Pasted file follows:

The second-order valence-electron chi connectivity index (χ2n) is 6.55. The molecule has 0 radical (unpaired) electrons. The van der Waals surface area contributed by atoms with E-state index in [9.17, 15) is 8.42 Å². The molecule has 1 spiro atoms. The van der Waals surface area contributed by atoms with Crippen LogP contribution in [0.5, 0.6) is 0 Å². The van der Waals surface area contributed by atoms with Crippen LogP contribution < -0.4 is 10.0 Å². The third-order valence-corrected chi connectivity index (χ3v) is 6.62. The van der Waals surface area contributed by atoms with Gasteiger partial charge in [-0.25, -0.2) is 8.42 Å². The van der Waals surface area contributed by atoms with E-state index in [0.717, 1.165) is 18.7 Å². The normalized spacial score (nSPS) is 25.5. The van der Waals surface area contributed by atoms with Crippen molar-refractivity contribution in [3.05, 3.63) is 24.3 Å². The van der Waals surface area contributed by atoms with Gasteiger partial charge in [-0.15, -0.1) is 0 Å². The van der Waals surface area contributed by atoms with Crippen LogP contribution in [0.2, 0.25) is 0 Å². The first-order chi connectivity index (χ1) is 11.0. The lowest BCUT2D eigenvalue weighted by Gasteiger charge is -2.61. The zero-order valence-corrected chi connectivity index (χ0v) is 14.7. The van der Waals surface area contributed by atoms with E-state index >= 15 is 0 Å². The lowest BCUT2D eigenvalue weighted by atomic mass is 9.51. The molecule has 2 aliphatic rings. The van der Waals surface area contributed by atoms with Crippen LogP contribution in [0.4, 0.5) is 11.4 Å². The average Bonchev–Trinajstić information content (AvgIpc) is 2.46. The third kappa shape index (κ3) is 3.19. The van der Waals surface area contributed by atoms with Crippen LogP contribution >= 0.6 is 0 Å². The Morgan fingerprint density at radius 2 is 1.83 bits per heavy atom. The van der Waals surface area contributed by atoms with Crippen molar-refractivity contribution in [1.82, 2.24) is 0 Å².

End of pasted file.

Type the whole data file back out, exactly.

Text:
The second-order valence-electron chi connectivity index (χ2n) is 6.55. The molecule has 0 radical (unpaired) electrons. The van der Waals surface area contributed by atoms with E-state index in [9.17, 15) is 8.42 Å². The molecule has 1 spiro atoms. The van der Waals surface area contributed by atoms with Crippen LogP contribution in [0.5, 0.6) is 0 Å². The van der Waals surface area contributed by atoms with Crippen LogP contribution < -0.4 is 10.0 Å². The third-order valence-corrected chi connectivity index (χ3v) is 6.62. The van der Waals surface area contributed by atoms with Gasteiger partial charge in [-0.25, -0.2) is 8.42 Å². The van der Waals surface area contributed by atoms with E-state index in [0.717, 1.165) is 18.7 Å². The normalized spacial score (nSPS) is 25.5. The van der Waals surface area contributed by atoms with Crippen molar-refractivity contribution in [3.05, 3.63) is 24.3 Å². The van der Waals surface area contributed by atoms with Gasteiger partial charge in [-0.15, -0.1) is 0 Å². The van der Waals surface area contributed by atoms with Crippen LogP contribution in [0.2, 0.25) is 0 Å². The first-order chi connectivity index (χ1) is 11.0. The lowest BCUT2D eigenvalue weighted by Gasteiger charge is -2.61. The zero-order valence-corrected chi connectivity index (χ0v) is 14.7. The van der Waals surface area contributed by atoms with E-state index >= 15 is 0 Å². The lowest BCUT2D eigenvalue weighted by atomic mass is 9.51. The molecule has 2 aliphatic rings. The van der Waals surface area contributed by atoms with Crippen LogP contribution in [0.4, 0.5) is 11.4 Å². The average Bonchev–Trinajstić information content (AvgIpc) is 2.46. The third kappa shape index (κ3) is 3.19. The van der Waals surface area contributed by atoms with Crippen LogP contribution >= 0.6 is 0 Å². The Morgan fingerprint density at radius 2 is 1.83 bits per heavy atom. The van der Waals surface area contributed by atoms with Crippen molar-refractivity contribution in [1.82, 2.24) is 0 Å².